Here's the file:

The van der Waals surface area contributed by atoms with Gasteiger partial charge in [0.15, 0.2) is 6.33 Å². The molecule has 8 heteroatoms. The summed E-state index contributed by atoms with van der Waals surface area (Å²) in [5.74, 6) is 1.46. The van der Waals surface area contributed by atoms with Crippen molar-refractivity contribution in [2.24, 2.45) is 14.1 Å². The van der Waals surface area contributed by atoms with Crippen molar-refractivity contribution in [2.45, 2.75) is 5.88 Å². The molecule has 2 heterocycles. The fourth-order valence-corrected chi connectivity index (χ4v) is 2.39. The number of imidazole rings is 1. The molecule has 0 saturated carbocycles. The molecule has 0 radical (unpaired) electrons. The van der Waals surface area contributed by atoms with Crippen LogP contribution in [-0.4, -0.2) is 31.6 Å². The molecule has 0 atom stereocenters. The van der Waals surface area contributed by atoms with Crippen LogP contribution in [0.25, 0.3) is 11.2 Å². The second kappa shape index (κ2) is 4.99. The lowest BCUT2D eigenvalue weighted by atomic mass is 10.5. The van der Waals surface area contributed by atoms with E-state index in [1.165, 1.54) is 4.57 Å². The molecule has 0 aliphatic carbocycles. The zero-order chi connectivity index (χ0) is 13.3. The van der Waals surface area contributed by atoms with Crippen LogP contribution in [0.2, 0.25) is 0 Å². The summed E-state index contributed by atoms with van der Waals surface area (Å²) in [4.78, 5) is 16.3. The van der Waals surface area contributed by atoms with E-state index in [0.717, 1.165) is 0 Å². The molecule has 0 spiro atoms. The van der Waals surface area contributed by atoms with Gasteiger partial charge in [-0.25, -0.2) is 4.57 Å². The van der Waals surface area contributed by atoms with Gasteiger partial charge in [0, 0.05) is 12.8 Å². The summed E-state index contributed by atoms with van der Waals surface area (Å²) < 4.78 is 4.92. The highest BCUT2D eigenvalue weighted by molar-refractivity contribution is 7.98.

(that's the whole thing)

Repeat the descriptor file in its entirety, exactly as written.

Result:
The van der Waals surface area contributed by atoms with Gasteiger partial charge in [0.15, 0.2) is 6.33 Å². The molecule has 8 heteroatoms. The summed E-state index contributed by atoms with van der Waals surface area (Å²) in [5.74, 6) is 1.46. The van der Waals surface area contributed by atoms with Crippen molar-refractivity contribution in [2.24, 2.45) is 14.1 Å². The van der Waals surface area contributed by atoms with Crippen molar-refractivity contribution in [2.45, 2.75) is 5.88 Å². The molecule has 2 heterocycles. The fourth-order valence-corrected chi connectivity index (χ4v) is 2.39. The number of imidazole rings is 1. The molecule has 0 saturated carbocycles. The molecule has 0 radical (unpaired) electrons. The van der Waals surface area contributed by atoms with Crippen LogP contribution in [-0.4, -0.2) is 31.6 Å². The molecule has 0 atom stereocenters. The van der Waals surface area contributed by atoms with Crippen LogP contribution in [0.25, 0.3) is 11.2 Å². The second kappa shape index (κ2) is 4.99. The lowest BCUT2D eigenvalue weighted by atomic mass is 10.5. The van der Waals surface area contributed by atoms with E-state index in [1.165, 1.54) is 4.57 Å². The molecule has 0 aliphatic carbocycles. The zero-order chi connectivity index (χ0) is 13.3. The van der Waals surface area contributed by atoms with Crippen LogP contribution in [0.2, 0.25) is 0 Å². The summed E-state index contributed by atoms with van der Waals surface area (Å²) in [4.78, 5) is 16.3. The van der Waals surface area contributed by atoms with E-state index in [0.717, 1.165) is 0 Å². The molecule has 0 spiro atoms. The van der Waals surface area contributed by atoms with Gasteiger partial charge in [-0.25, -0.2) is 4.57 Å². The van der Waals surface area contributed by atoms with Gasteiger partial charge in [0, 0.05) is 12.8 Å². The summed E-state index contributed by atoms with van der Waals surface area (Å²) < 4.78 is 4.92. The highest BCUT2D eigenvalue weighted by molar-refractivity contribution is 7.98.